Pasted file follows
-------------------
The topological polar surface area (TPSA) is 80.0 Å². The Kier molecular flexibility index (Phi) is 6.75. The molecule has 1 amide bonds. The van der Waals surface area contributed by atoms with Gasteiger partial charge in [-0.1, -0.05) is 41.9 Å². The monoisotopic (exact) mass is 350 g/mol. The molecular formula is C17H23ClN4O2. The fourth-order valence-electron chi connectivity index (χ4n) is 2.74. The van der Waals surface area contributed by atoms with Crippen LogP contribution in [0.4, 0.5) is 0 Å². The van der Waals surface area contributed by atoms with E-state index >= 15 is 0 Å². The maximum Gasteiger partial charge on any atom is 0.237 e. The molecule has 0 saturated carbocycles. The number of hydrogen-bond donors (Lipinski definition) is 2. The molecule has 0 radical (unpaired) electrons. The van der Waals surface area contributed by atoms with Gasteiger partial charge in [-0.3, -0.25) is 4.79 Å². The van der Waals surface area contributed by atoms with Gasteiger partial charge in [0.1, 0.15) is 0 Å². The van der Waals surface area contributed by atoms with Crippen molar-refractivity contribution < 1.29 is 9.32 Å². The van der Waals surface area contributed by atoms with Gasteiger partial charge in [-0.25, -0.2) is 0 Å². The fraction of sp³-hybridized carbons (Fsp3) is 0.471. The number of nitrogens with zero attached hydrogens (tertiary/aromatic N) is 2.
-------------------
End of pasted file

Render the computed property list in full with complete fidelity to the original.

The topological polar surface area (TPSA) is 80.0 Å². The Kier molecular flexibility index (Phi) is 6.75. The molecule has 1 amide bonds. The van der Waals surface area contributed by atoms with Gasteiger partial charge in [-0.1, -0.05) is 41.9 Å². The monoisotopic (exact) mass is 350 g/mol. The molecular formula is C17H23ClN4O2. The fourth-order valence-electron chi connectivity index (χ4n) is 2.74. The van der Waals surface area contributed by atoms with Crippen LogP contribution in [0.4, 0.5) is 0 Å². The van der Waals surface area contributed by atoms with E-state index >= 15 is 0 Å². The maximum Gasteiger partial charge on any atom is 0.237 e. The molecule has 0 saturated carbocycles. The number of hydrogen-bond donors (Lipinski definition) is 2. The molecule has 0 radical (unpaired) electrons. The van der Waals surface area contributed by atoms with Gasteiger partial charge in [-0.3, -0.25) is 4.79 Å². The van der Waals surface area contributed by atoms with Gasteiger partial charge in [0.1, 0.15) is 0 Å². The van der Waals surface area contributed by atoms with Crippen molar-refractivity contribution < 1.29 is 9.32 Å². The van der Waals surface area contributed by atoms with Gasteiger partial charge in [-0.25, -0.2) is 0 Å². The fraction of sp³-hybridized carbons (Fsp3) is 0.471. The number of nitrogens with zero attached hydrogens (tertiary/aromatic N) is 2.